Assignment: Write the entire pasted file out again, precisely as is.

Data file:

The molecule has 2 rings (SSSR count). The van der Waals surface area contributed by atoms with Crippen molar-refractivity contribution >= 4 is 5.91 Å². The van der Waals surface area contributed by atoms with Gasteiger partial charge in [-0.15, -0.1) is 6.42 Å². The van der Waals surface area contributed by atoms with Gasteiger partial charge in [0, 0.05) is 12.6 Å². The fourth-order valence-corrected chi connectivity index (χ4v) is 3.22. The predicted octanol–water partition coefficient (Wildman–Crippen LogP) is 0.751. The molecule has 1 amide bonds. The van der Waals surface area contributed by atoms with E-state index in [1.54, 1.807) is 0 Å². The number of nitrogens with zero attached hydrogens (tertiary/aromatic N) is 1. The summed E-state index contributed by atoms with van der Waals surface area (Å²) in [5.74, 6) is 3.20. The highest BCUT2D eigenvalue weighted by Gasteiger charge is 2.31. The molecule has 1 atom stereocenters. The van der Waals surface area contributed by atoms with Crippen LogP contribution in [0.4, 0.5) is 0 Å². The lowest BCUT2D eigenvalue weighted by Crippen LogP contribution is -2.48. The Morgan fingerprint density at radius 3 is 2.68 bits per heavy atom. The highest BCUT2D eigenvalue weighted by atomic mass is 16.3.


The molecule has 2 rings (SSSR count). The van der Waals surface area contributed by atoms with Crippen molar-refractivity contribution >= 4 is 5.91 Å². The van der Waals surface area contributed by atoms with Gasteiger partial charge in [-0.15, -0.1) is 6.42 Å². The van der Waals surface area contributed by atoms with Gasteiger partial charge in [0, 0.05) is 12.6 Å². The fourth-order valence-corrected chi connectivity index (χ4v) is 3.22. The predicted octanol–water partition coefficient (Wildman–Crippen LogP) is 0.751. The molecule has 1 amide bonds. The van der Waals surface area contributed by atoms with E-state index in [1.54, 1.807) is 0 Å². The number of nitrogens with zero attached hydrogens (tertiary/aromatic N) is 1. The summed E-state index contributed by atoms with van der Waals surface area (Å²) in [5.74, 6) is 3.20. The highest BCUT2D eigenvalue weighted by Gasteiger charge is 2.31. The molecule has 1 atom stereocenters. The van der Waals surface area contributed by atoms with Crippen LogP contribution in [0.4, 0.5) is 0 Å². The lowest BCUT2D eigenvalue weighted by Crippen LogP contribution is -2.48. The Morgan fingerprint density at radius 3 is 2.68 bits per heavy atom. The highest BCUT2D eigenvalue weighted by atomic mass is 16.3.